A 2017 study in the British Journal of Political Science suggests that the incumbency advantage arises because voters evaluate the incumbent’s ideology individually, assuming that any challenger shares their party’s ideology. This advantage becomes more significant as political polarization increases. Another study in the Journal of Politics found that incumbents have a notably larger advantage in elections that occur alongside the regular election cycle compared to off-cycle elections.

Business Use

In the context of business operations and competition, an incumbent supplier typically refers to the supplier currently meeting a customer’s requirements. Consequently, the incumbent supplier holds a favorable position when it comes to retaining this role or negotiating a new contract as compared to rival businesses.

Sophomore Surge

In the context of business operations and competition, an incumbent supplier typically refers to the supplier currently meeting a customer’s requirements. Consequently, the incumbent supplier holds a favorable position when it comes to retaining this role or negotiating a new contract as compared to rival businesses.


However, there are situations where the incumbency factor can actually lead to the downfall of the incumbent, a phenomenon commonly referred to as the “anti-incumbency factor.” This occurs when the incumbent has demonstrated their inadequacy in office during their tenure, and the challengers effectively convey this message to the voters. The anti-incumbency factor can also contribute to the defeat of long-serving incumbents, even when their performance indicators may be positive, simply because voters are persuaded by the challengers that a change is necessary.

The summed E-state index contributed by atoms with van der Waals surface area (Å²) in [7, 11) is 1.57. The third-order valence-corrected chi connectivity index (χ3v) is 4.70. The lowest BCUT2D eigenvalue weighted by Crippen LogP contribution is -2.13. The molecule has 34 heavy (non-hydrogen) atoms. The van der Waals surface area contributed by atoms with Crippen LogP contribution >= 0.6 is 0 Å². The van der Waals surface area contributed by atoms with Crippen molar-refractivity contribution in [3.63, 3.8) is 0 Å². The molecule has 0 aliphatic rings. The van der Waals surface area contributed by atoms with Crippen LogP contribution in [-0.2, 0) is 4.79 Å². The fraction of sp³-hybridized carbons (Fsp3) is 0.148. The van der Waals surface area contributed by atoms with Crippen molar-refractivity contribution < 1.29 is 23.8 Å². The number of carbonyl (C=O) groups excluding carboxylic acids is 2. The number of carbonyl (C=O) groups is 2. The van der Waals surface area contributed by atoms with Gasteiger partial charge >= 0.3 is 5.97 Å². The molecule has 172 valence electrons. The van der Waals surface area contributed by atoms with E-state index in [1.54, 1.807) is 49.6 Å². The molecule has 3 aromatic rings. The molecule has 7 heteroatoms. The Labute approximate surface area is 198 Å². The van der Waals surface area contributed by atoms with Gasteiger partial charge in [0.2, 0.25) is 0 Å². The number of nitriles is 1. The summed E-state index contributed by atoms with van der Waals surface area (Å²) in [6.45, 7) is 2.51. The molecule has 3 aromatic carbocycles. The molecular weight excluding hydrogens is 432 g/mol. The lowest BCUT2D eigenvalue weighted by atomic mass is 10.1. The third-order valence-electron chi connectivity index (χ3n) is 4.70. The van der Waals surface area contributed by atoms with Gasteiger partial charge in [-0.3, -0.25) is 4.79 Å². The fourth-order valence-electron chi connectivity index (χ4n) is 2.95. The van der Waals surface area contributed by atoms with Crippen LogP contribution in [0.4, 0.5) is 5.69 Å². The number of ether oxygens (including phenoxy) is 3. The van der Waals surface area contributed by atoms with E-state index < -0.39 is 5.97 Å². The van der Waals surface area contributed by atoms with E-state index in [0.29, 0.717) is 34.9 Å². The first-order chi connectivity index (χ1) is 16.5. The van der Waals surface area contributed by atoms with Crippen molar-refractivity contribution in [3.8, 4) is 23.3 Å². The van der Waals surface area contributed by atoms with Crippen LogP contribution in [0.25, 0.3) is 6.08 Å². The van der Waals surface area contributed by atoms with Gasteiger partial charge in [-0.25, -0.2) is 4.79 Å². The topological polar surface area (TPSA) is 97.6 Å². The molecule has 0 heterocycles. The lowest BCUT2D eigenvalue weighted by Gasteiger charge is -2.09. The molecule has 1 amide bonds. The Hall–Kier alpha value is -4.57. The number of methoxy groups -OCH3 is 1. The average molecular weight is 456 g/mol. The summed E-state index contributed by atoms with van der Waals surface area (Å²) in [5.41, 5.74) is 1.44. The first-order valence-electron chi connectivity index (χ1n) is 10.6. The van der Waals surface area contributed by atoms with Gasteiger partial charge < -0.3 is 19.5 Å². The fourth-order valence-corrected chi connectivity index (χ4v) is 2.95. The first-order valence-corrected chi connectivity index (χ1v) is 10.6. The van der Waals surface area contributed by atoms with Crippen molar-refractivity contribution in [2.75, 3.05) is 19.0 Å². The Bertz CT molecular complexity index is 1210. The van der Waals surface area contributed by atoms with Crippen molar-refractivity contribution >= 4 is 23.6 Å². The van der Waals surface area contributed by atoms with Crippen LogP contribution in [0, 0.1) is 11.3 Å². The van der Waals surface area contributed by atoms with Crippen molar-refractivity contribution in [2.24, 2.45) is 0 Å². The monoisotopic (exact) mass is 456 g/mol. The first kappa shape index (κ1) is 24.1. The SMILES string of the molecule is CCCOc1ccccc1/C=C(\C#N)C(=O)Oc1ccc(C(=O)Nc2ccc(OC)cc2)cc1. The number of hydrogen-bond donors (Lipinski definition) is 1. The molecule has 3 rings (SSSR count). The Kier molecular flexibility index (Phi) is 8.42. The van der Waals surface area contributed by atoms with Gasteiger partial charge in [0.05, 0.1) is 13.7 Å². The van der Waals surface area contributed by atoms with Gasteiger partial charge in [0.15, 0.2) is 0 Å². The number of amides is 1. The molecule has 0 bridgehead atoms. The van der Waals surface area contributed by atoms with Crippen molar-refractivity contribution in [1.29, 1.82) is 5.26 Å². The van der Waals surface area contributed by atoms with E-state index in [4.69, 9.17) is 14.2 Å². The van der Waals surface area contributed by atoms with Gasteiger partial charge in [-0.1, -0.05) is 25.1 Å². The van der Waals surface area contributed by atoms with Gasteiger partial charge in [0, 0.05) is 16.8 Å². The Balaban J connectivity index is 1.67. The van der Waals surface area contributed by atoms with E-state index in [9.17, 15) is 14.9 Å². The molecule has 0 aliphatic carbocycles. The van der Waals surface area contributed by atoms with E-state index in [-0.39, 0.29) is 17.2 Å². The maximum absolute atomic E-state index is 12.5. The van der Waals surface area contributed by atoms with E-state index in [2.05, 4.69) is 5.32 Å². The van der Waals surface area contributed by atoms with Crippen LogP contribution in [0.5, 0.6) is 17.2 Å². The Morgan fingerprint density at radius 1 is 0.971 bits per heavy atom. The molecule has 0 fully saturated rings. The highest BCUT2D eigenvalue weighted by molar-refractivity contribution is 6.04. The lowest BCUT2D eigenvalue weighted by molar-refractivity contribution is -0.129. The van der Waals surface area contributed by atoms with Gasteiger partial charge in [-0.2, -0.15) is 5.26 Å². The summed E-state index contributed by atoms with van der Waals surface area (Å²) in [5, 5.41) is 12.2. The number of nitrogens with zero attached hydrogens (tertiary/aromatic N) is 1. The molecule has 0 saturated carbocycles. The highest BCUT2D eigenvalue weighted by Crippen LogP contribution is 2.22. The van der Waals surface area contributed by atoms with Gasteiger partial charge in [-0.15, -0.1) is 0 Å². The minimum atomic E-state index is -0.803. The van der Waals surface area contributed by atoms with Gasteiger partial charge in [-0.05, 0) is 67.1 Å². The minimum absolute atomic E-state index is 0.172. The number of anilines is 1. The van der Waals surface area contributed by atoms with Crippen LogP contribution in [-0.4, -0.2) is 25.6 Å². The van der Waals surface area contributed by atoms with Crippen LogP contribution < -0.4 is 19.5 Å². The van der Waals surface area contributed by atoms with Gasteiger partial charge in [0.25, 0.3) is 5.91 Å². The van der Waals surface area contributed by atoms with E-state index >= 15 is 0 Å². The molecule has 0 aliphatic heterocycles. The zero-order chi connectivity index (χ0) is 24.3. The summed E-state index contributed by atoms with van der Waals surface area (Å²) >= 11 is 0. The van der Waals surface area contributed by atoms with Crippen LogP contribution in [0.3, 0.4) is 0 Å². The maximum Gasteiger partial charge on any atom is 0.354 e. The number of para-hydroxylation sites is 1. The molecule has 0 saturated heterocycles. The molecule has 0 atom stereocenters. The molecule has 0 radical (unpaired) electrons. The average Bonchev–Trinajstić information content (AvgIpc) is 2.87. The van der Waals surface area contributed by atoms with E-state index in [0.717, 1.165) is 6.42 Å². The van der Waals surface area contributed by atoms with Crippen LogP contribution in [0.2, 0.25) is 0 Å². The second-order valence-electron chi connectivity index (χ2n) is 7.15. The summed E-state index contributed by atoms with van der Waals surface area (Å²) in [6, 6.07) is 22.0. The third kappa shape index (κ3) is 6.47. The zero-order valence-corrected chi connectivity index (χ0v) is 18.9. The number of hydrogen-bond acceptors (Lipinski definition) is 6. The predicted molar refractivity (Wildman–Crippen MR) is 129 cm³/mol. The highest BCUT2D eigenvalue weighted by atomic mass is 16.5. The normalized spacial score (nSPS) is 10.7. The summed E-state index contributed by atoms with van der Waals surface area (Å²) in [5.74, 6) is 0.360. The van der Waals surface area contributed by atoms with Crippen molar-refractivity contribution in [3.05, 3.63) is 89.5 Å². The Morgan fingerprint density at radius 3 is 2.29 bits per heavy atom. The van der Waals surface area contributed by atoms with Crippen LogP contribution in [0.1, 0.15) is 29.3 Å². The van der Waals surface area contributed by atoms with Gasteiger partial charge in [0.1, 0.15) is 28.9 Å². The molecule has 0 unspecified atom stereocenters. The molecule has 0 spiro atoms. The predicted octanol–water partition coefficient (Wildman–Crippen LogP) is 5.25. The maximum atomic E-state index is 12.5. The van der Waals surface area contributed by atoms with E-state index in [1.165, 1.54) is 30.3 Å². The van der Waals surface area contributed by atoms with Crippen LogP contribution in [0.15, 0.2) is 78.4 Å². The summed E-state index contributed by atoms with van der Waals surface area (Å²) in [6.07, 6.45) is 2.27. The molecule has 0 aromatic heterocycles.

It is argued that individuals holding highly powerful offices can be subjected to immense pressure, rendering them politically ineffective and unable to garner enough public confidence for re-election. This is notably observed in the case of the French Presidency. Additionally, voters who have suffered negative economic setbacks, such as a loss of income, are less likely to support an incumbent candidate compared to those who haven’t experienced such hardships.

In 1989, pollster Nick Panagakis coined what he called the “incumbent rule,” suggesting that any voter who claims to be undecided toward the end of an election will likely end up voting for a challenger.

In France, this phenomenon is encapsulated in the phrase “Sortez les sortants” or “Get out the outgoing [representatives].” This slogan was notably used by the Poujadist movement during the 1956 French legislative election.


The treaty did not bring about a lasting peace but rather provided a temporary hiatus of nine years in the Hundred Years’ War. During the subsequent years, French forces found themselves engaged in conflicts against the Anglo-Navarrese, exemplified by Bertrand du Guesclin’s triumph at Cocherel on May 16, 1364, as well as facing off against the Bretons in battle.